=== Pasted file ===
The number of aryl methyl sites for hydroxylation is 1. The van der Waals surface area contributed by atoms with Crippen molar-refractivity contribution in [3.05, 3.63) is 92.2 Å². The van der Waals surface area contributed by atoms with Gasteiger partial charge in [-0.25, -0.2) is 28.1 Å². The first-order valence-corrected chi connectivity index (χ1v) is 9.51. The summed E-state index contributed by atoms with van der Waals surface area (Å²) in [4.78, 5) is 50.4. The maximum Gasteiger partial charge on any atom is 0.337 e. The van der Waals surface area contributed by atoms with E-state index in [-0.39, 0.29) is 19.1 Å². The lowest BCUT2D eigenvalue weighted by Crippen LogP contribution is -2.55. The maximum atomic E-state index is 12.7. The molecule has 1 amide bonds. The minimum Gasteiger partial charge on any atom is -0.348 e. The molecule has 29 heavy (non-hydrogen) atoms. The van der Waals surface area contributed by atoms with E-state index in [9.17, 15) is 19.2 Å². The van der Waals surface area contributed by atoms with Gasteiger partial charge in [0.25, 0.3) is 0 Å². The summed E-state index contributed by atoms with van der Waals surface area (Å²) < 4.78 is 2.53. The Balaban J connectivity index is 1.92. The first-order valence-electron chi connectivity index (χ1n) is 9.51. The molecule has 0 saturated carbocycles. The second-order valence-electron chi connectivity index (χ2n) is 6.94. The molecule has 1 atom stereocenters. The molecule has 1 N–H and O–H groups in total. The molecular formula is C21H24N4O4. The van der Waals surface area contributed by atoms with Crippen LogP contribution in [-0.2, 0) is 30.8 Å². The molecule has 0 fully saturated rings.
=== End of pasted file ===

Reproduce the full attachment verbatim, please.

The number of aryl methyl sites for hydroxylation is 1. The van der Waals surface area contributed by atoms with Crippen molar-refractivity contribution in [3.05, 3.63) is 92.2 Å². The van der Waals surface area contributed by atoms with Gasteiger partial charge in [-0.25, -0.2) is 28.1 Å². The first-order valence-corrected chi connectivity index (χ1v) is 9.51. The summed E-state index contributed by atoms with van der Waals surface area (Å²) in [4.78, 5) is 50.4. The maximum Gasteiger partial charge on any atom is 0.337 e. The van der Waals surface area contributed by atoms with E-state index in [-0.39, 0.29) is 19.1 Å². The lowest BCUT2D eigenvalue weighted by Crippen LogP contribution is -2.55. The maximum atomic E-state index is 12.7. The molecule has 1 amide bonds. The minimum Gasteiger partial charge on any atom is -0.348 e. The molecule has 29 heavy (non-hydrogen) atoms. The van der Waals surface area contributed by atoms with E-state index in [9.17, 15) is 19.2 Å². The van der Waals surface area contributed by atoms with Gasteiger partial charge in [0.25, 0.3) is 0 Å². The summed E-state index contributed by atoms with van der Waals surface area (Å²) < 4.78 is 2.53. The Balaban J connectivity index is 1.92. The first-order valence-electron chi connectivity index (χ1n) is 9.51. The molecule has 0 saturated carbocycles. The second-order valence-electron chi connectivity index (χ2n) is 6.94. The molecule has 1 atom stereocenters. The molecule has 1 N–H and O–H groups in total. The molecular formula is C21H24N4O4. The van der Waals surface area contributed by atoms with Crippen LogP contribution in [-0.2, 0) is 30.8 Å². The molecule has 0 fully saturated rings.